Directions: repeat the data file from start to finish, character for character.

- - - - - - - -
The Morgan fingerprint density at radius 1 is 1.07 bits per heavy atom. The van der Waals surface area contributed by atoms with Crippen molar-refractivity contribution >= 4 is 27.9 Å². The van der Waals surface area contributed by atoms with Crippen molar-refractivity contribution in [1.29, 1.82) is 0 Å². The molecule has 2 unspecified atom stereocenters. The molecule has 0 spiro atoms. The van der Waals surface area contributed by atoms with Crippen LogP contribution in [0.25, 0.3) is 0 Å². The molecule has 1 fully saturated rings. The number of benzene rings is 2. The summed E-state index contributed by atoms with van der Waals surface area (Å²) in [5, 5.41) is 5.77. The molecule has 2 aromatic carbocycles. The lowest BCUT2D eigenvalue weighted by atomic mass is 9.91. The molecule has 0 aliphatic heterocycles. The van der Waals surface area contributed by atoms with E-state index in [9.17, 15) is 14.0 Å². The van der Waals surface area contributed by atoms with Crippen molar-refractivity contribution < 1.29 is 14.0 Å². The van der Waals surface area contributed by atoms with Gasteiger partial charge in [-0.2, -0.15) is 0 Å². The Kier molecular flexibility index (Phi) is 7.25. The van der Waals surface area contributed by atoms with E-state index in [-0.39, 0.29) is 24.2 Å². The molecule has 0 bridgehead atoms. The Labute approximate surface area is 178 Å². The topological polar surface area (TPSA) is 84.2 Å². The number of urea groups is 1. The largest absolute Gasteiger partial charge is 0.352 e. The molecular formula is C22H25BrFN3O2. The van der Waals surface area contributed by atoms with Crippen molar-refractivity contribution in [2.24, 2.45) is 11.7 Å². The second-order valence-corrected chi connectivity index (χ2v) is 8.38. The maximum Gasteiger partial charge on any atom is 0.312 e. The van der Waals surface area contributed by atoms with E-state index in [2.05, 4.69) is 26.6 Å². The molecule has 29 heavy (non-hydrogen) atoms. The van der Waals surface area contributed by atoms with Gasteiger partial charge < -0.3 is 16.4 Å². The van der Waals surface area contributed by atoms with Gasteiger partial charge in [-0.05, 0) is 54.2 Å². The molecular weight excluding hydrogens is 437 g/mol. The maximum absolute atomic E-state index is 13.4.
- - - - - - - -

The Morgan fingerprint density at radius 1 is 1.07 bits per heavy atom. The van der Waals surface area contributed by atoms with Crippen molar-refractivity contribution >= 4 is 27.9 Å². The van der Waals surface area contributed by atoms with Crippen molar-refractivity contribution in [1.29, 1.82) is 0 Å². The molecule has 2 unspecified atom stereocenters. The molecule has 0 spiro atoms. The van der Waals surface area contributed by atoms with Crippen LogP contribution in [0.25, 0.3) is 0 Å². The molecule has 1 fully saturated rings. The number of benzene rings is 2. The summed E-state index contributed by atoms with van der Waals surface area (Å²) in [5, 5.41) is 5.77. The molecule has 2 aromatic carbocycles. The lowest BCUT2D eigenvalue weighted by atomic mass is 9.91. The molecule has 0 aliphatic heterocycles. The van der Waals surface area contributed by atoms with E-state index in [9.17, 15) is 14.0 Å². The van der Waals surface area contributed by atoms with Crippen molar-refractivity contribution < 1.29 is 14.0 Å². The van der Waals surface area contributed by atoms with Gasteiger partial charge in [-0.2, -0.15) is 0 Å². The Kier molecular flexibility index (Phi) is 7.25. The van der Waals surface area contributed by atoms with E-state index in [-0.39, 0.29) is 24.2 Å². The molecule has 0 bridgehead atoms. The Labute approximate surface area is 178 Å². The topological polar surface area (TPSA) is 84.2 Å². The number of urea groups is 1. The largest absolute Gasteiger partial charge is 0.352 e. The molecular formula is C22H25BrFN3O2. The van der Waals surface area contributed by atoms with Crippen molar-refractivity contribution in [2.24, 2.45) is 11.7 Å². The second-order valence-corrected chi connectivity index (χ2v) is 8.38. The maximum Gasteiger partial charge on any atom is 0.312 e. The van der Waals surface area contributed by atoms with E-state index in [2.05, 4.69) is 26.6 Å². The molecule has 29 heavy (non-hydrogen) atoms. The van der Waals surface area contributed by atoms with Gasteiger partial charge < -0.3 is 16.4 Å². The van der Waals surface area contributed by atoms with Gasteiger partial charge in [-0.05, 0) is 54.2 Å². The molecular weight excluding hydrogens is 437 g/mol. The maximum absolute atomic E-state index is 13.4.